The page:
I read cozy and historical mysteries, a bit of Paranormal/UF, and to mix it up, I read science and gardening books on occasion.
As anyone who has spent exactly 3 second on my page knows, I looovvee a good mystery. What may not be as screamingly obvious is my love of almost all things science (I admit, space bores me - I know it's important; but I also think it's boring.)
I'm a big fan of NewScientist magazine, and was a faithful subscriber before moving to AU. So when I read about this book, 13 Things That Don't Make Sense: The Most Baffling Scientific Mysteries of Our Time, and that it's author was a NewScientist contributor, I quickly ordered it. I mean, Science? and Mysteries? I am sooo there.
Almost all (if not all) of these mysteries are Weighty Stuff. 5 of the mysteries are space-related, the rest are more of a terrestrial nature. The author does a pretty decent job of writing about them without overwhelming the everyday reader with too much terminology, but it leans a bit towards the dry in tone.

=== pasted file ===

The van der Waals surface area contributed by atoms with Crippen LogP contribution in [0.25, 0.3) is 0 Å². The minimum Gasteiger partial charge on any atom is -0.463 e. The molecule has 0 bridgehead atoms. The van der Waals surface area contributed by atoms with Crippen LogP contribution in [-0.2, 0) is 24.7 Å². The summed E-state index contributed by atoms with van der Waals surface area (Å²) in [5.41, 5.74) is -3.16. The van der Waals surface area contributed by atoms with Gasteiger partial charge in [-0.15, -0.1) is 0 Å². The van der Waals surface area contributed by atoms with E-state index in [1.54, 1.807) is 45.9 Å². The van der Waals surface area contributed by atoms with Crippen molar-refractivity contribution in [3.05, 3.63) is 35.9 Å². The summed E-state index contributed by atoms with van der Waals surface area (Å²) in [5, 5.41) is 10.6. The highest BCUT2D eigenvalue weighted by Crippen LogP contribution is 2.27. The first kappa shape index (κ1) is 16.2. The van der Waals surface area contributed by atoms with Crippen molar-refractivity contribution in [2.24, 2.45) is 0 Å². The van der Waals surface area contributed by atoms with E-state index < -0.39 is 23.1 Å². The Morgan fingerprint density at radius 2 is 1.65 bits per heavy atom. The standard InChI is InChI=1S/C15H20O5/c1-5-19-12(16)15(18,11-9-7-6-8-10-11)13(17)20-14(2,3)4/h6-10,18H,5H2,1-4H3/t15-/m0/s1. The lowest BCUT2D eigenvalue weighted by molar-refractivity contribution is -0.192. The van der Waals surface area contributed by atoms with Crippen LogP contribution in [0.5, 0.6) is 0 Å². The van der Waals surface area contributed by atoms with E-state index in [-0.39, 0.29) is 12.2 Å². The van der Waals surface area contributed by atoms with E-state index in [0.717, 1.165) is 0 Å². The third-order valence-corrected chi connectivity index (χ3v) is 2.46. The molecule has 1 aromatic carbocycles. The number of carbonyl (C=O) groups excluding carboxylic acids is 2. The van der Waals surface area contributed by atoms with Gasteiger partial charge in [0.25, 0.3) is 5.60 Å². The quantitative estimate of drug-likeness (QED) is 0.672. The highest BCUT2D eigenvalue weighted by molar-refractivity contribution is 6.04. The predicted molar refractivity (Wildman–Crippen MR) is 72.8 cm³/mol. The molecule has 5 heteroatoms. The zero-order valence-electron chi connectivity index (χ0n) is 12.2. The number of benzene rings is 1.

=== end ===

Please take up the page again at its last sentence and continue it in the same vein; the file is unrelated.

Brooks does a very, very good job of talking about these issues, their historical origins, the direction research is going with each; but he's not Bill Bryson - this isn't a chatty book about the coolness of science and it's mysteries. These chapters read like a very well researched article. Each is, in it's own way, controversial and some of them are hot button topics: cold fusion, free will, homeopathy. I personally found myself all het up about the free will chapter; I think he oversimplifies the idea of free will.
I'd suggest this book to anyone who bridges the gap between "I don't know anything about science, but it's cool!" and "I did my thesis work at MIT". It's chapters are intriguing, informative and thought provoking.
However, I'm now off to read something much less weighty - perhaps something with a bad pun in the title...